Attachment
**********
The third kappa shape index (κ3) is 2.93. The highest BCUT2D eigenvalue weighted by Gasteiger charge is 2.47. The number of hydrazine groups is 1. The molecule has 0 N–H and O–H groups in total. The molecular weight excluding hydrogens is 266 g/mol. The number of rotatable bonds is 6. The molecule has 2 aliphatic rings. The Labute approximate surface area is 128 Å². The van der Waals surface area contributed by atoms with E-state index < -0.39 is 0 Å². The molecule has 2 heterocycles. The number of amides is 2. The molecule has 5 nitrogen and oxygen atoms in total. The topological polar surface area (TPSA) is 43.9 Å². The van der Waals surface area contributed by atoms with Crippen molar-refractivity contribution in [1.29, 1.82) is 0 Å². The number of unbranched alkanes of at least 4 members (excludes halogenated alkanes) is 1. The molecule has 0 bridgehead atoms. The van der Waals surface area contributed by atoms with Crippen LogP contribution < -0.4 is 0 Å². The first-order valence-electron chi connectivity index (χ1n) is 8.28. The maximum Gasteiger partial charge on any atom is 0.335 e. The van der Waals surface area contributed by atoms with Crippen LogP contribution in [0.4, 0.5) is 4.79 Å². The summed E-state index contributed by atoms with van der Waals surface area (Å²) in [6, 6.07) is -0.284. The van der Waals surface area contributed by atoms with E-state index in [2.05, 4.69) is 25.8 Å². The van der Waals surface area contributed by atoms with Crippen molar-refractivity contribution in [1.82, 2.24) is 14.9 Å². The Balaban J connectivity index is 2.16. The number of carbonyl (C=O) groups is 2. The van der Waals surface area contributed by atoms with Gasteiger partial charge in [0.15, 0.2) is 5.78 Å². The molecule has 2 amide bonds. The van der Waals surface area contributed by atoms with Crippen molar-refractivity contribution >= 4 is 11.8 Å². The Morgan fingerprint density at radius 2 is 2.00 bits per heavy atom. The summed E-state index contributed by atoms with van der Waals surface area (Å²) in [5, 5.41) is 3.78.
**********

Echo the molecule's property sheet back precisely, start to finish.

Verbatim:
The third kappa shape index (κ3) is 2.93. The highest BCUT2D eigenvalue weighted by Gasteiger charge is 2.47. The number of hydrazine groups is 1. The molecule has 0 N–H and O–H groups in total. The molecular weight excluding hydrogens is 266 g/mol. The number of rotatable bonds is 6. The molecule has 2 aliphatic rings. The Labute approximate surface area is 128 Å². The van der Waals surface area contributed by atoms with E-state index < -0.39 is 0 Å². The molecule has 2 heterocycles. The number of amides is 2. The molecule has 5 nitrogen and oxygen atoms in total. The topological polar surface area (TPSA) is 43.9 Å². The van der Waals surface area contributed by atoms with Crippen molar-refractivity contribution in [1.29, 1.82) is 0 Å². The number of unbranched alkanes of at least 4 members (excludes halogenated alkanes) is 1. The molecule has 0 bridgehead atoms. The van der Waals surface area contributed by atoms with Crippen LogP contribution < -0.4 is 0 Å². The first-order valence-electron chi connectivity index (χ1n) is 8.28. The maximum Gasteiger partial charge on any atom is 0.335 e. The van der Waals surface area contributed by atoms with Crippen LogP contribution in [0.4, 0.5) is 4.79 Å². The summed E-state index contributed by atoms with van der Waals surface area (Å²) in [6, 6.07) is -0.284. The van der Waals surface area contributed by atoms with E-state index in [2.05, 4.69) is 25.8 Å². The van der Waals surface area contributed by atoms with Crippen molar-refractivity contribution in [1.82, 2.24) is 14.9 Å². The Balaban J connectivity index is 2.16. The number of carbonyl (C=O) groups is 2. The van der Waals surface area contributed by atoms with Gasteiger partial charge in [0.15, 0.2) is 5.78 Å². The molecule has 2 amide bonds. The van der Waals surface area contributed by atoms with Crippen molar-refractivity contribution >= 4 is 11.8 Å². The Morgan fingerprint density at radius 2 is 2.00 bits per heavy atom. The summed E-state index contributed by atoms with van der Waals surface area (Å²) in [5, 5.41) is 3.78.